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Full text of "The Morphology And Evolution Of The Apes And Man"

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above downwards and also becomes continuous with the circular fibres of the stomach. At the lower end of the oesophagus it forms the sphincter of the cardia, which is two inches long. The inner longitudinal fibres in the upper part consist of a few strands, and the submucosa bulges between them ; they are entirely absent in the lower part of the oesophagus, ilan has only two muscular coats. The folds of the mucous membrane extend throughout the tube in the Gibbon, but they are restricted to its lower end in the Gorilla, according to Deniker (44).
The Stomach.
In the Chimpanzee the oesophagus passes through the diaphragm at the level of the ninth dorsal vertebra, and opens into the stomach after an intra-abdominal course of half an inch. The sfeomach is divided into fundus, body, antrum, and pylorus. The fundus is well marked and projects up into the left cupola of the diaphragm. The long axis of the stomach is crescentic, and is more horizontal than in Man, The great curvature reaches a point half an inch below the fourth lumbar vertebra, and the lowest point of the lesser curvature is level with the first lumbar vertebra. Consequently the stomach is U-shaped, and the pylorus is not far from the oesophagus. The pyloric antrum is one and a half inches long, and the pylorus, whose walls are thick, is of the same length. Between the antrum and pylorus there is a slight incisura, and there is a sudden transition from the pylorus to the duodenum. The pylorus does not project like a knob into the duodenum as it does in Man.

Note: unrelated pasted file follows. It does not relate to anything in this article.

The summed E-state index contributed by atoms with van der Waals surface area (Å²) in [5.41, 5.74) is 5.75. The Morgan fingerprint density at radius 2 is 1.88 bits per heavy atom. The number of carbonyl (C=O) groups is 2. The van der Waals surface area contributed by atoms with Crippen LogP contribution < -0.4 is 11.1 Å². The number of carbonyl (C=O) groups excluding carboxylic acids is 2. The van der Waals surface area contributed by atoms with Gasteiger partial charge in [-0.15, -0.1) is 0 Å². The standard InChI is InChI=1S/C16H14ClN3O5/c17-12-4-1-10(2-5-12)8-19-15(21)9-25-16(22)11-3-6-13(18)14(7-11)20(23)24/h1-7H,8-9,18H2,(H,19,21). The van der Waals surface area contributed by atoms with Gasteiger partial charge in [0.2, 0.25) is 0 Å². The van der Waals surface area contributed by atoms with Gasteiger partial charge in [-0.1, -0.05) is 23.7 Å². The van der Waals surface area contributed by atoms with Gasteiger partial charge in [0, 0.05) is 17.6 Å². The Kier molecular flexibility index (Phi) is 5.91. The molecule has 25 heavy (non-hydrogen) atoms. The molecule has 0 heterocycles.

The serous coat is a uniform covering, united in the usual manner to the omenta. The muscles are thin, but